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Using a Scrollable Div To Show Multiline Data in ASP.NET

Displaying Read Only Page with Literals and Scrollable Div

by Les Smith

How do I get a Div to Scroll?  I need to show a page of read only data and want the page to look clean, not using ReadOnly TextBox Controls.  In ASP.Net, we sometimes get so caught up in using ASP.NET Server Controls that we forget the power of basic HTML which takes much less time to render that complex controls.  Also, within the ASP.NET controls are some that are simpler and take less resources to render than others, all the while performing the same thing.

In this article and the short code snippets, I will show that it is better to use Literal Controls than Labels.  I use the Label control to label the fields, but because I do not need to bold, change the font or style, I use the Literal control for display of the data.  In essence, the Literal control is a more "Light Weight" control and is sufficient for the way that I am using it.  Figure 1 shows the way that I designed the controls that will be used in Figure 3 below:  There are two table rows of data.  Each row employs a Label control to label the data.  In the first row, the data is displayed in a Literal control because I do not need any formatting of the data.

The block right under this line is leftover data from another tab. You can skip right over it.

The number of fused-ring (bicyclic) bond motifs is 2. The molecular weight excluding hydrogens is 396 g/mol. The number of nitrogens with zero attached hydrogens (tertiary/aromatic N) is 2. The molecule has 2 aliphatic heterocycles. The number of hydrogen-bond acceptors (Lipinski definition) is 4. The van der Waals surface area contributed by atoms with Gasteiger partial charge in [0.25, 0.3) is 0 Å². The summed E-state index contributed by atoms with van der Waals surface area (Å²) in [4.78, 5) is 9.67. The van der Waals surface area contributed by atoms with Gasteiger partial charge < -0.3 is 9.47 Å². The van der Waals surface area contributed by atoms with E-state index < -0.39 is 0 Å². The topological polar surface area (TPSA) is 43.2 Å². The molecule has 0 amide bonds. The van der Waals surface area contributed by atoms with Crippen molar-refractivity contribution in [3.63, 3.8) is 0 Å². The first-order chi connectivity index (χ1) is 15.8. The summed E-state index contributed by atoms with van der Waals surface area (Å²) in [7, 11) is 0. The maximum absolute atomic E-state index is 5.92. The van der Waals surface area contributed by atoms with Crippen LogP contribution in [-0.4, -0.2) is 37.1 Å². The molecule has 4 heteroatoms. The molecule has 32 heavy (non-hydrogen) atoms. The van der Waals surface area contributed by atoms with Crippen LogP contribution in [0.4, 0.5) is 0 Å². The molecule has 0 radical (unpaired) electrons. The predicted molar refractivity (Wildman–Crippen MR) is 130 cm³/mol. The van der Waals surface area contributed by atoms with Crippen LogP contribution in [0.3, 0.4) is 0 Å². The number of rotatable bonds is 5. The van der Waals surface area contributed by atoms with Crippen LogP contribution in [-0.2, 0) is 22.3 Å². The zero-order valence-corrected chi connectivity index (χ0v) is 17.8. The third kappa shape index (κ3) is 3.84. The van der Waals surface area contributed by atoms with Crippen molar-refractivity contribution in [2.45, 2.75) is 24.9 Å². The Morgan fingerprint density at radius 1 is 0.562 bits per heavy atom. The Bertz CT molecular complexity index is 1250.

In the second row, I again use a Label to name the data, but I use a scrollable Div.  I used this instead of a read only TextBox control because it has a better appearance.  I do not want the user to be able to modify the content of the data field, but I do want them to scroll this field as it may contain more characters than can be shown in the box without scrolling.  Again, I did not like the appearance of a greyed out read only TextBox.  The scrollable Div has all of the functionality without the greying of the control, thus making the appearance of the control more consistent with the other controls on the form.

Figure 1 - Design of Lable and Literal Controls

  <tr>
     <td align="right" valign="bottom">
        <asp:Label ID="lblZipCode" runat="server" CssClass="LabelBold"
            
meta:resourcekey="lblZipCode"></asp:Label>  
     </td>
     <td align="left" valign="top">
        <asp:Literal ID="litZipCode" runat="server" >asp:Literal>
     </td>
  </tr>




  <tr>
    <td align="right" valign="top">
       <asp:Label ID="lblReason" runat="server" CssClass="LabelBold"
          
meta:resourcekey="lblReason"></asp:Label>  
    </td>
    <td align="left" valign="top">
       <div id="divReason" runat="server" style="top: 100px; border: 1px;
          
border-color: Black; border-style: solid; width: 300px;
          
height: 60px; overflow: auto;">
       </div>
    </td>
  </
tr>


Figure 2 simply shows the population of the two controls.  Since the Literal and the Div can display HTML, I have to replace CrLf with <br /> so that the browser will honor the EOL characters.


Figure 2 - Populating the Controls

   txtZipCode.Text = pn.Zip;
   divReason.InnerHtml = pn.Comments.Replace(
Environment.NewLine,"<br />");

Finally, the image at Figure 3 shows the rendering of the controls shown in Figure 1.

Figure 3 - Rendering of the Controls.

ScrollableDiv


Though HTML can be difficult to remember, it can be quite powerful.

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